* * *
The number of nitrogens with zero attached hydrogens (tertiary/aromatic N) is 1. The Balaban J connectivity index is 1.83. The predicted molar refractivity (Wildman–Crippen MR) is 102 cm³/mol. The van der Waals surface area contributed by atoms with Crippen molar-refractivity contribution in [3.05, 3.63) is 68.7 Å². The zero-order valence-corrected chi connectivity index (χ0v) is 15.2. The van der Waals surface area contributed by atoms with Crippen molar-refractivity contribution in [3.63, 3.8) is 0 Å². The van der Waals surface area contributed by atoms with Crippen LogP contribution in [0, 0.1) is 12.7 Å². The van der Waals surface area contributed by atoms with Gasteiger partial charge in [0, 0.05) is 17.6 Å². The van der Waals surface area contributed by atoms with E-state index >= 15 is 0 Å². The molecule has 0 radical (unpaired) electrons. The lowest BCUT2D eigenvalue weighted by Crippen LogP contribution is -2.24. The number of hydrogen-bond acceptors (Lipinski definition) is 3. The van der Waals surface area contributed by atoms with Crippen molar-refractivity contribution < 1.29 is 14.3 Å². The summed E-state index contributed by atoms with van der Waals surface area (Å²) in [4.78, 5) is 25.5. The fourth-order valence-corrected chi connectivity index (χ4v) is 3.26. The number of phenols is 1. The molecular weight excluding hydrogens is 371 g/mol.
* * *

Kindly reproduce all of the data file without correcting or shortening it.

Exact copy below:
The number of nitrogens with zero attached hydrogens (tertiary/aromatic N) is 1. The Balaban J connectivity index is 1.83. The predicted molar refractivity (Wildman–Crippen MR) is 102 cm³/mol. The van der Waals surface area contributed by atoms with Crippen molar-refractivity contribution in [3.05, 3.63) is 68.7 Å². The zero-order valence-corrected chi connectivity index (χ0v) is 15.2. The van der Waals surface area contributed by atoms with Crippen molar-refractivity contribution in [3.63, 3.8) is 0 Å². The van der Waals surface area contributed by atoms with Crippen LogP contribution in [0, 0.1) is 12.7 Å². The van der Waals surface area contributed by atoms with Gasteiger partial charge in [0, 0.05) is 17.6 Å². The van der Waals surface area contributed by atoms with E-state index >= 15 is 0 Å². The molecule has 0 radical (unpaired) electrons. The lowest BCUT2D eigenvalue weighted by Crippen LogP contribution is -2.24. The number of hydrogen-bond acceptors (Lipinski definition) is 3. The van der Waals surface area contributed by atoms with Crippen molar-refractivity contribution < 1.29 is 14.3 Å². The summed E-state index contributed by atoms with van der Waals surface area (Å²) in [4.78, 5) is 25.5. The fourth-order valence-corrected chi connectivity index (χ4v) is 3.26. The number of phenols is 1. The molecular weight excluding hydrogens is 371 g/mol.